The high pressure ET cap is a good thing if you track the car, where you have high rpm's in lower gears steady. My car is a DD, and very seldom sees 4-5k rpm's, so the pressure-cooker ET is useless to me. On contraire, it's a ticking bomb.

Quote from the "Fanatics":

Originally Posted by SeanC
Just did a quick calculation. Apparently 1 bar cap is good enough. Take it for what it's worth:

Assuming 96 degree Celcius coolant temperature, which is pretty much the max, the pressure of an ideal gas (e.g. air) is 1.3516 atms. That means you'd need a cap capable of holding 1.3516 bars at the minimum. This would be called a 0.3516 bar cap. This would, however, increase the boiling point of the coolant by a mere 8.5 degrees (Celcius):

So %100 water as your coolant would boil at 108.5 degrees Celcius instead of 100 degrees.
%50-%50 mix would boil at 114.5 degrees Celcius instead of 106.

These numbers are ok theoretically, but they are too close for comfort in real life. Locally, temperatures could be higher than these (e.g. engine block), and your coolant will turn into gas whenever this occurs. Since gas occupies more space than liquid, you'd be replacing your hoses quite often. I am assuming the engine block can take a beating.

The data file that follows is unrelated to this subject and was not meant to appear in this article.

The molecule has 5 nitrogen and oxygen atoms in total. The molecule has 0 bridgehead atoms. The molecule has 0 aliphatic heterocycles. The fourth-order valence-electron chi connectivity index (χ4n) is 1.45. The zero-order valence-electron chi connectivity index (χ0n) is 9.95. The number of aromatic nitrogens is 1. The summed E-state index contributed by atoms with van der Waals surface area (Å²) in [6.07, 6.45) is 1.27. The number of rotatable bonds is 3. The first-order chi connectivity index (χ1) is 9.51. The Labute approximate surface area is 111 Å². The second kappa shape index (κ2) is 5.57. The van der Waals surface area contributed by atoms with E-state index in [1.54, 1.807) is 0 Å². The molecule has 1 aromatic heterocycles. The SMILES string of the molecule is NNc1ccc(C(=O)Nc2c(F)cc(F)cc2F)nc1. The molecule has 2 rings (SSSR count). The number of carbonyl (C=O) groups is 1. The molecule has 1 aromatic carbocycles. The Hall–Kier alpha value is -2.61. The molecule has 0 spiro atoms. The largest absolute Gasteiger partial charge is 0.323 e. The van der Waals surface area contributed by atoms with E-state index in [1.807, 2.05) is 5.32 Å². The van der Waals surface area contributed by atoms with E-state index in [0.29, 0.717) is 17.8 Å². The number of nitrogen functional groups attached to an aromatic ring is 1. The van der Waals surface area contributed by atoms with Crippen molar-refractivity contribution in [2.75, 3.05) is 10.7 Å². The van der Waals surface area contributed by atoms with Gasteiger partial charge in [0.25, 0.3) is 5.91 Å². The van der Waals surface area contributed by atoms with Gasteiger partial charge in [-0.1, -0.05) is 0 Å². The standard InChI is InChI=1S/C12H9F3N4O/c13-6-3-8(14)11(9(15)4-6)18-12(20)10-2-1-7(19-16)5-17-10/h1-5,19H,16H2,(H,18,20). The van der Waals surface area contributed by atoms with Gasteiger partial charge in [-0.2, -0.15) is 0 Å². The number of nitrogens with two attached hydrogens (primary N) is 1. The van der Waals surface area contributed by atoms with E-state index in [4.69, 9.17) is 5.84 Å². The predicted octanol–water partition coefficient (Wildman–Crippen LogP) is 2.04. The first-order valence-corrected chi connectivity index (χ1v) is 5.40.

On the other hand, 1 bar cap increases the boiling point by about 24 degrees Celcius. So for 100% water, you'll get 124 degrees Celcius as your new boiling point. For 50-50 mix, it will be 130 degrees. Similarly, 2 bar cap raises it by 48 degrees, so your new boiling points for 100% water and 50-50 mix will be 148 and 154 degrees, respectively.

Since the operating temperature of your engine doesn't change, using a 1 bar cap will lower your chances of blowing the head gasket. You'll probably see your car smoking before the temp gauge hits the maximum. But there is more chance of introducing excess air (gas) into the system, which could require you to use heavy duty hoses in lieu of what comes from the factory.
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TMS underdrive pullies - Stewart WP - PSS9 - Beisan Vanos seals - Zimmerman cross-drilled & Akebono Euro - Deka 649 MF - 55w HID headlights - 35w HID foglights - Hualigan double din - ACS (rep) alu pedals - Euro central storage console - Breyton Magic Racing staggered wheels - M5 bumper - M5 steering wheel - Tint
Stable: e39, e53, e46 & Tribby